Anyone seeing Barb Behr hard at work in the bakery at Super A or visiting her at her mobile home might not imagine how different her real life is, the life she and Dick, her partner of 21 years, will be returning to next year.
She grew up in Kamloops, BC, the only one of five siblings to leave BC and go north, though the journey didn’t happen overnight.
Edmonton was her first stop after graduation, the plan being to work and save money for college. Her adored grandfather taught accounting at Vancouver Tech and Barb’s dream was to become a certified accountant.
It didn’t happen. Soon after she got to Edmonton, she found she was pregnant by her high school sweetheart who’d jilted her when she chose to stay in Kamloops and graduate rather than follow him to his new job in Alberta.
Back to Kamloops she went, to raise her son, Cory, with her parents’ aid, until she went to Prince Rupert to a job in hotel management.
By the time she’d opened her own restaurant on the golf course, she had a husband and a daughter, Dawn Cherie.
The marriage ended and, once again, Kamloops became home. This time Barb was resolved to work, raise her kids and forgo romance.
She was working in an electronics store when Dick met her and instantly began an assiduous courting of this determinedly disinterested woman. She thought he was some sort of bum; he seemed to have the time to do nothing but hang around the store when she was working. Later she found out he owned a vending business and was having his secretary call him when he was needed.
It took him four months to get her out for dinner, during which she told him if he wanted to be friends that was fine, but not to look to anything else happening between them.
Dick agreed, and set to work to win over her kids. He took them out in his speedboat; he took them fishing; he taught them to hunt and to drive his pick up; in the winter they went sledding.
The kids had never had a man in their lives who was interested in them, let alone a man who enjoyed and sought their company, so, after a year and a half, when Dick suggested to the kids they and their mother could move in with him, they were all for it.
Barb finally agreed, but she would pay half of all expenses; she would be sort of ‘renting’ from him, she said, and there would be no formalizing of their relationship.
During the next 15 years, the family (for family they were, despite Barb’s edict) came north every year to hunt and fish, learning to love the North and all it had to offer.
In 1995, the family, now including Michael, the orphaned son of friends, voted unanimously to move north. Dick sold the business and the family moved to Fireside on the Alaska Highway. Dick drove highway equipment and Barb was a flagger.
The supervisor for White Bear Industries was a friend and had been after them for years to come north and work for him.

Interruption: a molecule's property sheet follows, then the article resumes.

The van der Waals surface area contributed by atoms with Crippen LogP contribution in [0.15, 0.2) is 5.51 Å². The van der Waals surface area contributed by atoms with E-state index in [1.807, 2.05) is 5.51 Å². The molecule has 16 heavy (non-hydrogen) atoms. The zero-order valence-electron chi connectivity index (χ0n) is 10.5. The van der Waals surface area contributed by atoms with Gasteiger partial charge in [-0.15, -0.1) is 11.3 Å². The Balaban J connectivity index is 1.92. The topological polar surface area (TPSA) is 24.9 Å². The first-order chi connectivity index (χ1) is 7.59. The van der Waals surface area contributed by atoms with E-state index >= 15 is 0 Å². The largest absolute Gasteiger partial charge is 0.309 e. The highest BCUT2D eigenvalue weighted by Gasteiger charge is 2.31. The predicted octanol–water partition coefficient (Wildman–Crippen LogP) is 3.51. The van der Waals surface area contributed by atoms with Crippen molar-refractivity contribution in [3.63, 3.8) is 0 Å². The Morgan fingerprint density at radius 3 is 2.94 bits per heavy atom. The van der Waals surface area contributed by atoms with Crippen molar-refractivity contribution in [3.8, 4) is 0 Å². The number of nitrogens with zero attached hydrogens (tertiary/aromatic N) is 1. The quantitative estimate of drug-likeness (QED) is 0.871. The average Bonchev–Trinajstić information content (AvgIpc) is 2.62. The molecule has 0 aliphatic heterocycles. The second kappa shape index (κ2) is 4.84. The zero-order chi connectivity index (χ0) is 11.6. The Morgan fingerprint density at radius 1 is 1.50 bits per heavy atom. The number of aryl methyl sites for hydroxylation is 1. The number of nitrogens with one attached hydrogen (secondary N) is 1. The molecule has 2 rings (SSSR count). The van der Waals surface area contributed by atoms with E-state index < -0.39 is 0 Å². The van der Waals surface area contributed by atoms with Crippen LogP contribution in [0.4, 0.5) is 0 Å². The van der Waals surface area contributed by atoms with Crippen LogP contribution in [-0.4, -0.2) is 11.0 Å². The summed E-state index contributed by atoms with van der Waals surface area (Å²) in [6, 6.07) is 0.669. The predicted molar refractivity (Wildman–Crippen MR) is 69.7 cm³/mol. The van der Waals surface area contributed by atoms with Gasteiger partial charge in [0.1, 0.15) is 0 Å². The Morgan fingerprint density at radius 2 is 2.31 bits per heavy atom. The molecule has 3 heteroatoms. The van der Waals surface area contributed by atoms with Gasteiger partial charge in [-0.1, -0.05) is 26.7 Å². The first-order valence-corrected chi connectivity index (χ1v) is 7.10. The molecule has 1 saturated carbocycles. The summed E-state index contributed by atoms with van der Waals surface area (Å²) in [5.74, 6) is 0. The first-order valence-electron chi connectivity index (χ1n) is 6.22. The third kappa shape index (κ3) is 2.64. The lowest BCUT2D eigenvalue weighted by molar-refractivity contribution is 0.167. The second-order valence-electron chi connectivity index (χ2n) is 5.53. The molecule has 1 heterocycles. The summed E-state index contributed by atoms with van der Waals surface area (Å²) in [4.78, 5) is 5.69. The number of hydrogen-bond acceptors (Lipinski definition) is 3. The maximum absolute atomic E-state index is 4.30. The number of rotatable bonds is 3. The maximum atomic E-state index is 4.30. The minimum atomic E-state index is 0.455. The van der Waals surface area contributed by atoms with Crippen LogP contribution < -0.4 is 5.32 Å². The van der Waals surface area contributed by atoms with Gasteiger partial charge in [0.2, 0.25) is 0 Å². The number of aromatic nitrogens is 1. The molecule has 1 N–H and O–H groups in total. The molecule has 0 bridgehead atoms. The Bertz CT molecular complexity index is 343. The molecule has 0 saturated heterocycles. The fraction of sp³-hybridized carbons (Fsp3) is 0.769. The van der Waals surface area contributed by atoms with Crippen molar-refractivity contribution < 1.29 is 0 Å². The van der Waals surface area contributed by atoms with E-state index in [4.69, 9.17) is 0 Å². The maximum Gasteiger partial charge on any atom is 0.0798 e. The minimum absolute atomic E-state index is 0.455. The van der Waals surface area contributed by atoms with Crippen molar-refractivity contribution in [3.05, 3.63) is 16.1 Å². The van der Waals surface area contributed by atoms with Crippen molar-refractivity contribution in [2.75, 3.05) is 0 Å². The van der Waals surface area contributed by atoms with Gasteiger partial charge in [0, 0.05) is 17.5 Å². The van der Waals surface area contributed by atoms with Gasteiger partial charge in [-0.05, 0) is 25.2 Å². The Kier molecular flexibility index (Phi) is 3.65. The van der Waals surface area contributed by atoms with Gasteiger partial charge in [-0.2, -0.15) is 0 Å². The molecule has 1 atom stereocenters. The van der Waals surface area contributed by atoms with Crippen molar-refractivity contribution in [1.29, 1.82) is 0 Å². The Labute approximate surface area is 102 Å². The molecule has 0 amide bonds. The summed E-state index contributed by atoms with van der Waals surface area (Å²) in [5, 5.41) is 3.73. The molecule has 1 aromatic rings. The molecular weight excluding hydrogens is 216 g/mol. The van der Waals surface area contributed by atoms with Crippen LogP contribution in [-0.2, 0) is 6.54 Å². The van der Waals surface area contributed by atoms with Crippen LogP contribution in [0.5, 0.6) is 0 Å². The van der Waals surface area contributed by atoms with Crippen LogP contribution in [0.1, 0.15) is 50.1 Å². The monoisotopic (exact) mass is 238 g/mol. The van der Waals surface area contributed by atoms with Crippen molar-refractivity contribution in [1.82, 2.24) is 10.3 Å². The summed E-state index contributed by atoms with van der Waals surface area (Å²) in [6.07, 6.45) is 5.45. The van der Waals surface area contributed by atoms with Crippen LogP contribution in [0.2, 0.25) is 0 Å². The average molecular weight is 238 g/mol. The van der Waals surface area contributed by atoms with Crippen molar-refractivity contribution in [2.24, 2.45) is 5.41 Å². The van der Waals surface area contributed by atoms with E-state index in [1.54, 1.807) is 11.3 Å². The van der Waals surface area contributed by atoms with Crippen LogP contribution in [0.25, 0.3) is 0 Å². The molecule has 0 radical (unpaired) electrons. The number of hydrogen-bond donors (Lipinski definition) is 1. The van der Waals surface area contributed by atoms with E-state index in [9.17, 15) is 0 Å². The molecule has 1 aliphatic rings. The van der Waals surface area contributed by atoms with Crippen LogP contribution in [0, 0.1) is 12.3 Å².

Cory stayed behind in Kamloops to graduate, coming up later to drive a gravel truck on the highway. Dawn Cherie was 13 years old and Michael was 15 when they moved; both had been hom e schooled and continued with their studies at Fireside.
In l998 Barb and Dick bought a trapline. It was a fly-in only place; they spent from September till early January trapping, coming back to the highway to work.
Many times Dick ‘popped the question’ and each time Barb was adamant in her determination not to marry again. In 2003, he tried a new tack: he told Barb he’d arranged for them to fly out to Stewart Lake where Don Taylor would marry them. He told her in front of a group of their friends, thinking she could hardly say no in such circumstances. They got married.
Seven years ago they moved out to the trapline full time, building their dream home with all the modern conveniences one could wish, an arduous and expensive process, with everything other than the plywood and metal for the roof being made by themselves, and everything other than the logs having to be flown out to the site.
Asked what the appeal is about living in such an isolated place, Barb says, “Peace—no schedules, no stress, no phone calls. Lots of time to read, bake, and just sit on the deck with a cup of coffee.”
Last year Dick and Barb bought their mobile home in Watson Lake.
“We needed a town base, and my mom, Joyce, needed a place to live. We’re here this winter to fix the place up, renovate a little, and make sure it’s all working smoothly for Mom when we go back out in the bush for good.”
Meanwhile, Dick works on the house and Barb works in the bakery; this is not a couple who are good at sitting around. Their choice of a bush lifestyle may well be peaceful, but it takes a lot of work to achieve and maintain that peace and well-being, and those comforts of home.
At the end of the interview, a surprising side of Barb is revealed.
This woman, who still plans on becoming a CA sometime, and whose mother describes her as being ‘loving’ and easily ‘moved to tears,’ is an avid fan of boxing, a passionate devotee of the sport.
Even ‘cage boxing’ is not too much for her.
Barb wants to see a live match, in Las Vegas, and with DelHoya as one of the fighters. If women had been allowed into professional boxing as they are these days, says Barb who would have had to have been in the ‘featherweight’ class, that would have been her career choice.
Why boxing, of al l things?
“I have a bit of a temper,” she confesses, reluctantly. “When I worked as a flagger I got a bit physical sometimes. There was a guy on a motorcycle in my line one time who got too sassy and, well, I kicked him and his bike over … I guess boxing is a sort of safe release of that energy in me. The job of flagging was really aggravating that way; lots of annoying, ignorant people to be dealing with everyday.”
There is not likely to be much of ‘that energy’ for Barb to discharge once she is back in the bush with Dick and living the life she loves.
Tor Forsberg is a freelance writer
who lives in Watson Lake.